“He’s doing a much better job not settling for tough shots,” Bulls coach Fred Hoiberg said. “He’s attacking the basket much better than he was. You can just see him getting his legs, getting more comfortable. It was good to see him as a playmaker, he was terrific.”

Perhaps the Bulls are unlocking something with LaVine, getting him the ball in different places and on the move, where he made some nifty passes in traffic, exercising patience and maturity.

“I liked it. Hopefully we get a little bit more of it,” LaVine said. “But it’s working. Should’ve stuck to it.”

They didn’t, as the Bulls didn’t look as organized as they have previously. Dunn looked extremely motivated and aggressive but it seemed to work against him at times as Teague took advantage of Dunn being too quick for his own good. So hyped up, Dunn blew a breakaway dunk in the first half, but luckily Nwaba was right behind him for a putback.

That type of energy was expected for Dunn and LaVine, maybe even moreso for Dunn considering his underwhelming rookie year where he didn’t get much chance to play as a top-five pick.

Dunn finished with 10 points on four of 12 shooting while Cameron Payne scored 11  in 19 minutes, but the decision making from both point guards left plenty to be desired—which is to be expected given the lack of veterans on the floor.

Their starting unit again struggled as Justin Holiday and Robin Lopez again sat as the evaluation of the younger players continued.

Cristiano Felicio had a better outing than his foul-plagued game against Philadelphia, scoring 11 points but had his hands full on the other end. David Nwaba impressed for the second straight game as a starter, getting in the open floor to force the action, scoring 14 with nine rebounds in 34 minutes.

“The second quarter, I thought, was one of our better quarters of the year,” Hoiberg said. “As bad as we played in the first quarter, I thought we were down 20. We just didn’t sustain it. Against a great team like that, it’s gonna cost you.”

Nwaba, along with Bobby Portis, was a big reason why the Timberwolves couldn’t run away from the Bulls until well into the fourth quarter, even after taking a double-digit lead in the first quarter and sending Hoiberg scrambling for early timeouts.

“You can expect it because you haven’t played with that group before,” LaVine said. “We’re gonna get that chemistry down. We (only) had a couple practices with that lineup.”

Whether it’s the lineup change or just the rookie blues, the year has clearly caught up with Markkanen, who only made one field goal in 32 minutes.

“Gotta get some extra shots up. I see myself thinking too much,” Markkanen said. “That’s how it is. Of course it’s frustrating to not make shots but it is what it is. Gotta work through it.”

Markkanen has gone one-for-eight in each game coming from the All-Star break and missed all seven of his 3-point attempts.

“He’s shooting the heck out of the ball in practice,” Hoiberg said. “He’s struggling right now with his confidence, no question about it. As a shooter, you gotta keep looking to be aggressive, take the open ones. It takes one game to get that confidence back.”

Jimmy Butler's injury produced memories for Zach LaVine, Fred Hoiberg

Jimmy Butler's injury produced memories for Zach LaVine, Fred Hoiberg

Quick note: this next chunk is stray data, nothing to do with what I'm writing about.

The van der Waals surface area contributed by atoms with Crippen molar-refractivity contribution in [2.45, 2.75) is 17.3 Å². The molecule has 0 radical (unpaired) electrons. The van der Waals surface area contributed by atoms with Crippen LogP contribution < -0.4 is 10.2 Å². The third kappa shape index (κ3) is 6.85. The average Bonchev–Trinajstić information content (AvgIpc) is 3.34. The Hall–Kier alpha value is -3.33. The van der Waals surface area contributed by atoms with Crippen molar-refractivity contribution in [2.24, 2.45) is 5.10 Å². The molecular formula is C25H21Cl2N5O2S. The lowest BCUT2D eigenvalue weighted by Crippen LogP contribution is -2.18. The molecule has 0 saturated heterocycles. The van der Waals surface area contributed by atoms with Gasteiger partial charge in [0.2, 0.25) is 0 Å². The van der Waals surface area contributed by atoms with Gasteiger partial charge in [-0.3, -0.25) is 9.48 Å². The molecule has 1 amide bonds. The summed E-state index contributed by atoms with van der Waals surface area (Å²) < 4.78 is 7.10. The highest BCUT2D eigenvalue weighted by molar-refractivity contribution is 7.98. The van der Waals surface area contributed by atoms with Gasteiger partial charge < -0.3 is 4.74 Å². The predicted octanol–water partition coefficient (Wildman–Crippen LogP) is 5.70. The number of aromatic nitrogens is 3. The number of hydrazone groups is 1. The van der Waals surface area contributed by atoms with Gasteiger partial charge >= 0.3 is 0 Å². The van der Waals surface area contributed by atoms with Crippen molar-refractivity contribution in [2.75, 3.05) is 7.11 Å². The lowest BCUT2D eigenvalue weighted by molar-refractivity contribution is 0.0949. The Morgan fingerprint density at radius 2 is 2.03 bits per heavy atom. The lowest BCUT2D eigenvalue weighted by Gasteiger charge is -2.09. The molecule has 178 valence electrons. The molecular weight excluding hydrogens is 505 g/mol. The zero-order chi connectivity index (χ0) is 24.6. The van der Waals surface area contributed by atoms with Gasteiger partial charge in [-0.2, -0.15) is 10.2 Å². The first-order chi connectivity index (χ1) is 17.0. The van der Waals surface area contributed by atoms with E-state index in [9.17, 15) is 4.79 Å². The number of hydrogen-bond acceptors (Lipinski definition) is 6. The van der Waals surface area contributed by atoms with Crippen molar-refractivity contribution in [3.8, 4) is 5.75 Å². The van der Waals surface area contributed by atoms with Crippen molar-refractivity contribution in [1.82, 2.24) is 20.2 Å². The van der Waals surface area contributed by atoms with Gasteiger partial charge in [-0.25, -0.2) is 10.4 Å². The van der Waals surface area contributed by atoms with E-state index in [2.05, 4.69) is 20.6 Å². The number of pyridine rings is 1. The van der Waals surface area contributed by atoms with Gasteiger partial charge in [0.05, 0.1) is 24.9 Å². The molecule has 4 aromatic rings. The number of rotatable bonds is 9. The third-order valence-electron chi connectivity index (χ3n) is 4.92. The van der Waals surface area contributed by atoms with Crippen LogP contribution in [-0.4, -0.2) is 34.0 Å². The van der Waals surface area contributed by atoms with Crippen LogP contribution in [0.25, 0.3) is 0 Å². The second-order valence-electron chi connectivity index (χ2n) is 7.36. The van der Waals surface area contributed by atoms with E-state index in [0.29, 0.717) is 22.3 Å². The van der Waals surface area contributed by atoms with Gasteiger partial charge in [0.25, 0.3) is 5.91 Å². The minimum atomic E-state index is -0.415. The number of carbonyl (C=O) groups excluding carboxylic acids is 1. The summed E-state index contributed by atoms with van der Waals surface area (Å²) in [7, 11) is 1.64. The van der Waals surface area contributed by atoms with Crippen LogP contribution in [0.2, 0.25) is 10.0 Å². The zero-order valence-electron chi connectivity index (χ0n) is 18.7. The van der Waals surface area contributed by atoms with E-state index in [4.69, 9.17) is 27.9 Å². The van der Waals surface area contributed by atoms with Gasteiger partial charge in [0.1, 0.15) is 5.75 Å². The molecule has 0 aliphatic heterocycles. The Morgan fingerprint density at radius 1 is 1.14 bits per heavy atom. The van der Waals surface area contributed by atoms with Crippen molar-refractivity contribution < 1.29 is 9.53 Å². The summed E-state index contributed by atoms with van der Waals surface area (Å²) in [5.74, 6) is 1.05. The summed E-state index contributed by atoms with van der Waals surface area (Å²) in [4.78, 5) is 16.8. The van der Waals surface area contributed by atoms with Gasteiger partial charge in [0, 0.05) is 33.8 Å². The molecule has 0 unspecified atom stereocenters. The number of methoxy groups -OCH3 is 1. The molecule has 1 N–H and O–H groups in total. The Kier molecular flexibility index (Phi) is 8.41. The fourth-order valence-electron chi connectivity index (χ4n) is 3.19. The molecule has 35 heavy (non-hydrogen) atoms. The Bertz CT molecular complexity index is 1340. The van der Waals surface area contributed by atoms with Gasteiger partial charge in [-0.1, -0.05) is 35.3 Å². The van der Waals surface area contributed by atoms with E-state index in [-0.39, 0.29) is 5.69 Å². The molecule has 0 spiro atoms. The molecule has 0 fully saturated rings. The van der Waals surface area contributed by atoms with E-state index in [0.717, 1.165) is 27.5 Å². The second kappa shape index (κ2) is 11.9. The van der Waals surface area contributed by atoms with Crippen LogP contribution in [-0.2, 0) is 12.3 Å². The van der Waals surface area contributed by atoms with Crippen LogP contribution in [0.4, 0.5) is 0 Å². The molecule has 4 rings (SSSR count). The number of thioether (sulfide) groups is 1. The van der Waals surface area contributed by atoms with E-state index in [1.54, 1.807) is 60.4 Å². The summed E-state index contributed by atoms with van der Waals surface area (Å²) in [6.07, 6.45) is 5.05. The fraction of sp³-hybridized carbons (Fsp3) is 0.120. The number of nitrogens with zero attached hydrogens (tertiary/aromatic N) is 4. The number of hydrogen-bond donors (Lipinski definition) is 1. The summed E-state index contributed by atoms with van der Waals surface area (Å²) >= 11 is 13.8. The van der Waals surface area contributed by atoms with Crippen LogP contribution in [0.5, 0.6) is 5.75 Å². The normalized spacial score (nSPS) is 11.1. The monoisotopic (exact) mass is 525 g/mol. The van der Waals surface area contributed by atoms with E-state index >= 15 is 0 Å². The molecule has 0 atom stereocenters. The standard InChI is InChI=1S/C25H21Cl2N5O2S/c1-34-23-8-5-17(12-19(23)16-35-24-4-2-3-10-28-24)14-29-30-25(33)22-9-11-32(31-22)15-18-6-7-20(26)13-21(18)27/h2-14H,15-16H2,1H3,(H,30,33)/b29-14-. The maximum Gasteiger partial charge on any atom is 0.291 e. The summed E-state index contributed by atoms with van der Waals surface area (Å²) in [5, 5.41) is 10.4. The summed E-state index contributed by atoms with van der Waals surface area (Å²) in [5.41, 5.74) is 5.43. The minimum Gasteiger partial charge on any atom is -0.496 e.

MINNEAPOLIS — That feeling of having your knee buckle out of nowhere, Zach LaVine is all-too familiar with it.

That feeling of being on the sidelines and watching Jimmy Butler’s knee give out, Fred Hoiberg has been there, too.

Different perspectives, and different reactions but Butler’s knee injury produced a sick feeling to many who watched it Friday night. Butler turned to pivot in the Timberwolves’ game against the Houston Rockets and immediately collapsed on the floor, having to be carried off.

LaVine tore his ACL in Detroit over a year ago, while it was revealed Butler suffered a right meniscus injury. But it looked all the same and LaVine understood the uncertainty Butler must’ve been feeling before the MRI revealed it wasn’t an ACL injury.

“It’s scary,” LaVine said following morning shootaround at the Target Center Saturday afternoon. “I wish him the best. You don’t want to see that happen to anybody. Especially a player of his caliber and what he’s done for the team.”

When LaVine injured his ACL, he actually played a few more minutes before being removed and going to the locker room. The time between being evaluated by doctors and them coming back feels like a lifetime.

“It’s scary. You know you hurt yourself, you don’t know how bad,” LaVine said. “You think you’re good, you’re a tough minded person trying to get through it.”

“I saw him on the ground trying to get up, (Rockets guard) Chris Paul made him sit down. Jimmy’s a tough dude. Thoughts and prayers going out to him.”

Butler and LaVine were the centerpieces of the draft day trade involving the Bulls and Timberwolves. With Butler suffering the injury the night before playing his former team a second time, the timing produced a bunch of memories.

In Hoiberg’s first year with the Bulls, Butler went down in a somewhat similar manner in Denver, a non-contact injury. It looked just as bad, and Butler was taken off the floor in a wheelchair.

Thankfully it was a right knee strain that cost him several weeks but it wasn’t as bad as it looked. Considering the minutes he’s played over the last few years, Hoiberg was asked if Butler pushes himself too hard to be on the floor.

“Jimmy he wants to be out there,” Hoiberg said. “I remember the first year in Denver, he went down with what looked to be a serious injury. Thankfully he was back on the floor after 15-16 games.”

Actually, Butler missed 11 consecutive games before coming back for a nationally-televised game against the Rockets, playing 34 minutes in a Bulls win and missing the next three games for recovery.

“We really worried when he went down but it wasn’t something that ended his season,” Hoiberg said. “Jimmy’s a worker. He’s one of the hardest working guys I’ve seen. It’s a huge reason for the type of player he is, that work ethic to make him one of the elite players in the league.”